In a sense, our humility best reflects our humanness. For if we’re arrogant (the very antithesis of humility), we’ll see ourselves as infallible. And presuming that we know everything, or can do everything, is a demagogic delusion that, in its refusal to admit personal limitations, makes us less genuinely human. Additionally, contrary to individuals who are pompous and pretentious, humble people—far less self-centered and self-aggrandizing— exhibit appreciation, respect, and gratitude for the contribution of others. And rather than aggressively compete with those they work with, they choose to cooperate with them.
As summarized by Ashley Merryman in her “Leaders Are More Powerful When They’re Humble, New Research Shows” (Washington Post, 12/08/16):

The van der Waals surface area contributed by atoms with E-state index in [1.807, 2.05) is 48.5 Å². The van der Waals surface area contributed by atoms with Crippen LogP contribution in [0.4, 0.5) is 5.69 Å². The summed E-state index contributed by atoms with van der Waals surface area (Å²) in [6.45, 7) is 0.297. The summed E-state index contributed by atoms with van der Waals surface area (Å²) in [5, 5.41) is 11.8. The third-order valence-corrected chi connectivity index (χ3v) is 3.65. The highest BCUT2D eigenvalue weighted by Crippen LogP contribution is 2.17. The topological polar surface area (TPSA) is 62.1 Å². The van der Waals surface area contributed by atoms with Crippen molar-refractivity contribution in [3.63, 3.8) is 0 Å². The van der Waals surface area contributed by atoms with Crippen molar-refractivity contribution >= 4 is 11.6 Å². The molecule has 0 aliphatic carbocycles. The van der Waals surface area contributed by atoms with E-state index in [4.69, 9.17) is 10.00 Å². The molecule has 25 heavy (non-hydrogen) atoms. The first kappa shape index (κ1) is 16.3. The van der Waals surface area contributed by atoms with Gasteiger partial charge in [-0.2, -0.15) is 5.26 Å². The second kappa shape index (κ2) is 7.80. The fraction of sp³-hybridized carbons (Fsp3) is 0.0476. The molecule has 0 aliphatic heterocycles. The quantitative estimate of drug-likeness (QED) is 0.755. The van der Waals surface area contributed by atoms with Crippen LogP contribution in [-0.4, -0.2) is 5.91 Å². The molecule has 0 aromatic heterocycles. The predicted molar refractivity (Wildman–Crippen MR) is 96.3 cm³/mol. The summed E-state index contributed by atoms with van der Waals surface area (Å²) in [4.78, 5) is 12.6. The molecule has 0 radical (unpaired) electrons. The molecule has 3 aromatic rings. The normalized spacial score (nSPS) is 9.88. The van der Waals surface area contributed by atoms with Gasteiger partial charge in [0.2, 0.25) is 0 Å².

True humility, scientists have learned, is when someone has an accurate assessment of both his strengths and weaknesses, and . . . sees all this in the context of the larger whole. He’s a part of something far greater than he. He knows he isn’t the center of the universe. And he’s both grounded and liberated by this knowledge. Recognizing his abilities, he asks how he can contribute. Recognizing his flaws, he asks how he can grow. [apologies for the exclusive use of the male pronoun here]
And lastly, consider this incisively phrased quotation from Ken Blanchard’s The One Minute Manager (1982):
People with humility do not think less of themselves; they just think about themselves less.
Authoritative vs. Authoritarian